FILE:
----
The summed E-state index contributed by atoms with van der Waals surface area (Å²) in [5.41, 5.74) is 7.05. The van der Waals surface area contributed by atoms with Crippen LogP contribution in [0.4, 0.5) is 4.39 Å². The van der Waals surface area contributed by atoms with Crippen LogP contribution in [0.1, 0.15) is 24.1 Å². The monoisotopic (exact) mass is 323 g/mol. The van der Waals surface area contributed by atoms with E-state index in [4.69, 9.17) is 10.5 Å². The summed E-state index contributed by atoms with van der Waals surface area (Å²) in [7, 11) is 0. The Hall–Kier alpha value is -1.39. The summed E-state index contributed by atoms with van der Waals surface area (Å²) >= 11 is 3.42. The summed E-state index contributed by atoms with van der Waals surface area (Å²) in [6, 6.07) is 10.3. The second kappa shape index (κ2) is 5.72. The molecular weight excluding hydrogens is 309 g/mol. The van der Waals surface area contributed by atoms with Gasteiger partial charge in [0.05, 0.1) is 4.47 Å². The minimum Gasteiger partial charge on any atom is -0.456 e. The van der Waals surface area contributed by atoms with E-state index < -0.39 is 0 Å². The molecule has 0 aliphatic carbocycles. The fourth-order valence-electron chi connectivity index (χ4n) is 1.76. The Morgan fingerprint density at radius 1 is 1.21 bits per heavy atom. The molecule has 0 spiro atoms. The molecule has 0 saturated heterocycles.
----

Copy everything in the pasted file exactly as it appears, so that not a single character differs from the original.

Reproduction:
The summed E-state index contributed by atoms with van der Waals surface area (Å²) in [5.41, 5.74) is 7.05. The van der Waals surface area contributed by atoms with Crippen LogP contribution in [0.4, 0.5) is 4.39 Å². The van der Waals surface area contributed by atoms with Crippen LogP contribution in [0.1, 0.15) is 24.1 Å². The monoisotopic (exact) mass is 323 g/mol. The van der Waals surface area contributed by atoms with E-state index in [4.69, 9.17) is 10.5 Å². The summed E-state index contributed by atoms with van der Waals surface area (Å²) in [7, 11) is 0. The Hall–Kier alpha value is -1.39. The summed E-state index contributed by atoms with van der Waals surface area (Å²) >= 11 is 3.42. The summed E-state index contributed by atoms with van der Waals surface area (Å²) in [6, 6.07) is 10.3. The second kappa shape index (κ2) is 5.72. The molecular weight excluding hydrogens is 309 g/mol. The van der Waals surface area contributed by atoms with Gasteiger partial charge in [0.05, 0.1) is 4.47 Å². The minimum Gasteiger partial charge on any atom is -0.456 e. The van der Waals surface area contributed by atoms with E-state index < -0.39 is 0 Å². The molecule has 0 aliphatic carbocycles. The fourth-order valence-electron chi connectivity index (χ4n) is 1.76. The Morgan fingerprint density at radius 1 is 1.21 bits per heavy atom. The molecule has 0 spiro atoms. The molecule has 0 saturated heterocycles.